27, 500 beneficiaries of agric project to be financially independent
About 27, 500 youth, vulnerable women and persons with disabilities (PWDs) are expected to be made financially independent through the national agricultural capacity building and business set-up roadshow.
The project, spanning 36 months, to be carried out across the 16 regions would see beneficiaries trained in rabbit and mushroom production and provided with starter packs at no cost.
Aside from the training, they would be grouped into business networks (agric cooperative societies), with supervision by the implementers, to ensure the success and sustainability of their businesses.
The pilot project of the programme is to commence in August 2021 with 200 beneficiaries from the Klottey Korle Constituency.
Thereafter, the nationwide exercise would be carried out.
The Member of Parliament (MP) for Klottey Korle, Dr Zanetor Agyeman-Rawlings, is the lead implementer of the project being executed together with the Agrihouse Foundation.
Parbs Meat, a processing and marketer of rabbit meat and Jodi Construction are supporting the project.
Already, Parbs Meat has donated an initial GH¢100,000 cash amount to the project, while Jodi Construction has also committed GH¢62,100 to the initiative.
The lead implementer of the project, Dr Agyeman-Rawlings, has been speaking about the project in a short video made available to The Ghana Report.
According to her, the idea is to empower the beneficiaries to source sustainable funding for their operations, reduce the high level of unemployment in the country, and ultimately make them financially independent.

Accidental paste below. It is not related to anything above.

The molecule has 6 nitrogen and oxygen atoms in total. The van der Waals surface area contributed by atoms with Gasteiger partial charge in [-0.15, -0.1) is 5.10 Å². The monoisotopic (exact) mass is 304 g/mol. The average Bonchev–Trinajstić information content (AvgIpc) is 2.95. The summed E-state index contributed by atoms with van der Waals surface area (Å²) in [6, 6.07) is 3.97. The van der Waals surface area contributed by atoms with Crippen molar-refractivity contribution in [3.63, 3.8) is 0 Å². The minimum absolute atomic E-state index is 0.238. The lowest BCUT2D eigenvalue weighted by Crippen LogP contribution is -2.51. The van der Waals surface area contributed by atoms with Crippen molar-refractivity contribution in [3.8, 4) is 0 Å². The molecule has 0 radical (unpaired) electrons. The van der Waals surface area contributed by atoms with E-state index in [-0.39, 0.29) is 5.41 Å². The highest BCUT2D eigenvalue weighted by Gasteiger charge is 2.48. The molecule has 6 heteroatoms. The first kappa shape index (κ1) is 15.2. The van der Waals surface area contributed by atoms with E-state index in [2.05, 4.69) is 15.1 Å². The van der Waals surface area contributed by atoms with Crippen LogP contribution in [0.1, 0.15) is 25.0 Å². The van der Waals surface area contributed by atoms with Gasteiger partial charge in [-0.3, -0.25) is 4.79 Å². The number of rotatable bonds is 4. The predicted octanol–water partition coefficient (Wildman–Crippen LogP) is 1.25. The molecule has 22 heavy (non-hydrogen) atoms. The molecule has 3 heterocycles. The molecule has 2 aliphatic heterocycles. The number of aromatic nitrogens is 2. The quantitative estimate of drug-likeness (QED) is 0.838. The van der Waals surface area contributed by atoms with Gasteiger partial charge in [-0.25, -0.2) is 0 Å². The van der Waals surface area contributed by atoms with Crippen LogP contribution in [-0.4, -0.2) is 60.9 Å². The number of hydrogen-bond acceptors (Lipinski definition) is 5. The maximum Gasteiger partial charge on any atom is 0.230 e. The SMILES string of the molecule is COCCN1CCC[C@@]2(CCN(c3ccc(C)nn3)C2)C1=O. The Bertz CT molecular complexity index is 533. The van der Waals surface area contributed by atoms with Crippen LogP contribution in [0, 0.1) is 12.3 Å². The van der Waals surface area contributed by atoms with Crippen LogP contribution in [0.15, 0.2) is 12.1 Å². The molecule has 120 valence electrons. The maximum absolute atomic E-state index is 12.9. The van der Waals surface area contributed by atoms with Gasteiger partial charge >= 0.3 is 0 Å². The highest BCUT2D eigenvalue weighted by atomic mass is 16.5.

“This is to give the youth something that will keep them busy and ensure they get their own source of money, in order to prevent the situation where they are being deployed by politicians and influential people for violence during election periods,” she emphasised.
She further stated that “we are going to ensure that the loopholes are closed, which means that there will be off-takers for whatever that they produce to ensure that there is a cycle, and nothing goes to waste.”
The lead implementer of the project noted that the choice of rabbit and mushroom was because, “apart from the health benefits, they do not require any extreme technical expertise, a huge deal of training or extended area of land.”
The Executive Director for Agrihouse Foundation, Alberta Nana Akyaa Akosa, said they recognise the challenges faced by these vulnerable women and persons with disabilities, especially being disadvantaged regarding employment.
“We appreciate the challenges, but we also believe it is possible for us to train and support the setup of rabbit and mushroom businesses for 200 individuals in each region, over a 36months period,” she said.
“At Agrihouse Foundation, we consider this project a scale-up of our annual Agricultural Students Mentorship Programme, which seeks to build entrepreneurs in Agriculture,” she said.